Organisations also tend to be grouped together by international media, even if they have very different philosophies. Within Northern Ireland, 'Republicanism usually refers to the strand of Irish nationalist opinion that is distinguished from constitutional nationalism [based on the Republic's constitutional claim to Northern Ireland] by its advocacy of the use of physical force to end British rule.' (Guelke, 40) The Republican organisation made up of the Provisional IRA and Sinn Féin is the Nationalist group which receives the most international attention. It is not, however, the largest Nationalist organisation in Northern Ireland. The Social Democratic Labour Party (SDLP) receives more votes from Nationalists in Northern Ireland. The SDLP is a Nationalist party without an armed 'wing' – a phenomenon which is largely overlooked in international presentation. Instead it tends to be either bunched together with the Republican movement or ignored completely. Even Guelke, though he mentions the stronger political support for the SDLP, chooses to centre his chapter about Nationalism on 'Republican Perceptions' (my emphasis) rather than the more generally relevant Nationalist perspective. (Guelke, 40-61) It seems as if violent (or forceful) methods of the IRA do succeed in grabbing it the lion's share of media attention. That is all very well for Sinn Féin, but it severely misrepresents the bulk of Nationalists who do not condone the use of force.

In his following chapter about Loyalist perspectives, Guelke again follows the example of international media by focusing on the paramilitary Loyalist perceptions of the Ulster Defence Association (UDA) rather than on general Loyalist or Unionist philosophy. Though he admits that 'among Loyalists, paramilitary organisations represent only a minority tendency', his argument for focusing on the UDA is that paramilitaries 'provide the closest equivalent' to the Republican perspectives he discussed in the previous chapter. (Guelke, 62) He is using, then, the classic journalistic method of 'balancing' his story. While balance is important, these two chapters provide a prime example of the larger trend in mainstream media to portray the extremes of opinion in Northern Ireland, and ignore the more moderate views.

Radharc – the images in our view

Moderates taking less dramatic action than the paramilitary organisations do not provide as interesting footage in international news. Radharc is the Irish term for 'view,' and this section will focus on the view taken by mass media of the situation in Northern Ireland, especially in three films.

The island of Ireland has some striking scenery. Bright green hills or dramatic seaside cliffs often jump to our minds when Ireland is mentioned. Hardly a photo is taken or a film made there without taking advantage of such sights. That goes for North and South, and the peaceful backdrop of rolling hills is often used to contrast with violence in the streets of Belfast.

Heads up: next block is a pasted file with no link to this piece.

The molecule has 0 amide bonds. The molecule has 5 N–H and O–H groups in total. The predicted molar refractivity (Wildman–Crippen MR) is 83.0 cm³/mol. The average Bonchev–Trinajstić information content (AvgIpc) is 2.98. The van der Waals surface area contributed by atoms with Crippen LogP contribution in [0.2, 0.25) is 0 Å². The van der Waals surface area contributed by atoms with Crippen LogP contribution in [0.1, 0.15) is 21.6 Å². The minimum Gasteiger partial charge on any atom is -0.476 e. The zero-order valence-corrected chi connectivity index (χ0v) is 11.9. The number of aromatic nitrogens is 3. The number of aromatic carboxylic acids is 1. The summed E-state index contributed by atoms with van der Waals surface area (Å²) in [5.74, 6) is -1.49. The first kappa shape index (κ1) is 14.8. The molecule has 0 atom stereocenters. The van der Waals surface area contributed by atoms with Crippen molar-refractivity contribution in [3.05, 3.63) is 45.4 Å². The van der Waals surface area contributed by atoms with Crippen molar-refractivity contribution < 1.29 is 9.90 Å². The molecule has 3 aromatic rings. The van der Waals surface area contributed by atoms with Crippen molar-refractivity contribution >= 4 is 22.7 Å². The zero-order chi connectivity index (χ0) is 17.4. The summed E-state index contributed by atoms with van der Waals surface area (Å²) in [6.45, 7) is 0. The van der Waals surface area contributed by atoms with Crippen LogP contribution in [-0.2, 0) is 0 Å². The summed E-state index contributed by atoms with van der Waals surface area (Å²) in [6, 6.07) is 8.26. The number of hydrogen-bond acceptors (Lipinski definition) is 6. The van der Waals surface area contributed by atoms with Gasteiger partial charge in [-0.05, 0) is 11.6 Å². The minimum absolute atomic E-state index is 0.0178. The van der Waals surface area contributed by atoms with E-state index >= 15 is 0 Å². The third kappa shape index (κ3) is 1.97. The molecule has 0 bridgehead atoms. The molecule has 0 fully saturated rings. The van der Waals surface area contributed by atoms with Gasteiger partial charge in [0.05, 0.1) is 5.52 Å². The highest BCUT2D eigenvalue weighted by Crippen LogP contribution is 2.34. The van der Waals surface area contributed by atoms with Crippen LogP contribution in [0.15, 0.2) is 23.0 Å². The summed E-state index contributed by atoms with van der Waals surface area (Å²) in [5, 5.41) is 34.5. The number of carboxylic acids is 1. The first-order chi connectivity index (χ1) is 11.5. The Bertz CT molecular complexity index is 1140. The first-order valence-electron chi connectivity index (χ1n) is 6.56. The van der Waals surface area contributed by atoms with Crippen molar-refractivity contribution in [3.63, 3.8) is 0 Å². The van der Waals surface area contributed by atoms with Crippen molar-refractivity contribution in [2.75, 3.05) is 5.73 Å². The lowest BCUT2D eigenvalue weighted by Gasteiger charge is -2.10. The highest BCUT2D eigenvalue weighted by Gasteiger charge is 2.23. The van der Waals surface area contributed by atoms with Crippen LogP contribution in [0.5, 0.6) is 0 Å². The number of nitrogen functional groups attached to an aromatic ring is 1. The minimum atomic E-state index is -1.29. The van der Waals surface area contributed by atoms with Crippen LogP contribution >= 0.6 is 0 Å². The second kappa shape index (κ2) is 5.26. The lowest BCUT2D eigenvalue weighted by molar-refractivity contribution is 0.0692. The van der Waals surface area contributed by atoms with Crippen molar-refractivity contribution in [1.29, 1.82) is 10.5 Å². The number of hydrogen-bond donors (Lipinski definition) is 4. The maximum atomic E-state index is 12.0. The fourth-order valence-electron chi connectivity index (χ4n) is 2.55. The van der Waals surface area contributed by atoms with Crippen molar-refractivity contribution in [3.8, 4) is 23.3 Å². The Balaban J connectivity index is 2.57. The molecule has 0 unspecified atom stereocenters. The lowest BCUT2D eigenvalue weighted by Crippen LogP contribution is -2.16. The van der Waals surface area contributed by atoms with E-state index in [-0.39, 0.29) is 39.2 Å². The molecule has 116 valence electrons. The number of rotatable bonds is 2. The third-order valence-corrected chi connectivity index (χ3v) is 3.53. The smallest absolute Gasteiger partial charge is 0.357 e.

This is clearly demonstrated in the films The Devil's Own and Some Mother's Son. Both the first and last sequences in each film contain the picture of a peaceful boat on the sea. The Devil's Own opens with then eight-year-old Frankie McGuire's father's fishing boat on the water, with green hills behind it. After a brief clip of Margaret Thatcher's acceptance speech in 1979 (courtesy of BBC Worldwide), Some Mother's Son cuts to almost the exact same shot used in The Devil's Own — this time it is the fishing boat on which IRA gunman Gerard Quigley works, with similar hills behind it.

The opening music in both films begins with peaceful sounds: the uillean pipes and penny whistle which most Western listeners associate with Ireland and its scenery. After the openings, the music changes tone. Heavy percussion is added — the bodrhan, an ancient Celtic drum. Shohat and Stam point out that African drums in films often signal menace, and that is exactly the function of the bodhran in these films. With the percussion comes violence: Frankie's father is shot, Gerard watches an explosion from his boat. Violecne shatters the idyllic setting, suggesting the disruption of an inherently tranquil land and lifestyle.

Both films use the image of peace from their beginnings, as an image of mourning at their ends. The ending music is again peaceful, but sadder. The boat at the end of The Devil's Own holds Frankie's dead body. Hunger striker Gerard Quigley is not on the fishing boat in the last shot of Some Mother's Son, because he is in a prison hospital, nearly starved to death.

In between these scenes, the films are full of gunfire, rioting, army tanks and IRA men in ski masks. It is in these scenes that the drama unfolds, that the action takes place: firefights in the streets of Belfast, IRA prisoners loudly singing fighting songs in jail, and funerals. These are also the kinds of images used in news coverage of Northern Ireland over the last thirty years.